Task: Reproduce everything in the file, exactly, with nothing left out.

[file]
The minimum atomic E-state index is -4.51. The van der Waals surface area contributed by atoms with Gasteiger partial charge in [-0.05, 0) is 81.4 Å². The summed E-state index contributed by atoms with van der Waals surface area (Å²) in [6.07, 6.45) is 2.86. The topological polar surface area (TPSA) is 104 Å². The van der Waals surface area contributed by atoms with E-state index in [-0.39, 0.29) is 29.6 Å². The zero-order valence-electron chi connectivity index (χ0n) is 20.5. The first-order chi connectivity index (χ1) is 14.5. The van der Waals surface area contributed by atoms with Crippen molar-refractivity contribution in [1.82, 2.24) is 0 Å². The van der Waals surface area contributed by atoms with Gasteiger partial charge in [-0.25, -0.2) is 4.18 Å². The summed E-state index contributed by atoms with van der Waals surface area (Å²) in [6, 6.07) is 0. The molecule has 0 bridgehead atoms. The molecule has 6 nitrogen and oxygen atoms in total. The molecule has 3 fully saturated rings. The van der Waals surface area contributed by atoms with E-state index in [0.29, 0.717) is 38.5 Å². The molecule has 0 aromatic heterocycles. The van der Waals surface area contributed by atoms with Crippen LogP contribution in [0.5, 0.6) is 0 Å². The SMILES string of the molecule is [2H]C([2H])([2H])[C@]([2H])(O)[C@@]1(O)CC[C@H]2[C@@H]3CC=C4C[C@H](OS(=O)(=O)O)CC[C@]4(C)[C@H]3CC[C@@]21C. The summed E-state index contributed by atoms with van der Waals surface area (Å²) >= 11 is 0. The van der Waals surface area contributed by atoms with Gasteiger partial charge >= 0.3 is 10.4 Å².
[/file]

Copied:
The minimum atomic E-state index is -4.51. The van der Waals surface area contributed by atoms with Gasteiger partial charge in [-0.05, 0) is 81.4 Å². The summed E-state index contributed by atoms with van der Waals surface area (Å²) in [6.07, 6.45) is 2.86. The topological polar surface area (TPSA) is 104 Å². The van der Waals surface area contributed by atoms with E-state index in [-0.39, 0.29) is 29.6 Å². The zero-order valence-electron chi connectivity index (χ0n) is 20.5. The first-order chi connectivity index (χ1) is 14.5. The van der Waals surface area contributed by atoms with Crippen molar-refractivity contribution in [1.82, 2.24) is 0 Å². The van der Waals surface area contributed by atoms with Gasteiger partial charge in [-0.25, -0.2) is 4.18 Å². The summed E-state index contributed by atoms with van der Waals surface area (Å²) in [6, 6.07) is 0. The molecule has 0 bridgehead atoms. The molecule has 6 nitrogen and oxygen atoms in total. The molecule has 3 fully saturated rings. The van der Waals surface area contributed by atoms with E-state index in [0.29, 0.717) is 38.5 Å². The molecule has 0 aromatic heterocycles. The van der Waals surface area contributed by atoms with Crippen LogP contribution in [0.5, 0.6) is 0 Å². The SMILES string of the molecule is [2H]C([2H])([2H])[C@]([2H])(O)[C@@]1(O)CC[C@H]2[C@@H]3CC=C4C[C@H](OS(=O)(=O)O)CC[C@]4(C)[C@H]3CC[C@@]21C. The summed E-state index contributed by atoms with van der Waals surface area (Å²) >= 11 is 0. The van der Waals surface area contributed by atoms with Gasteiger partial charge >= 0.3 is 10.4 Å².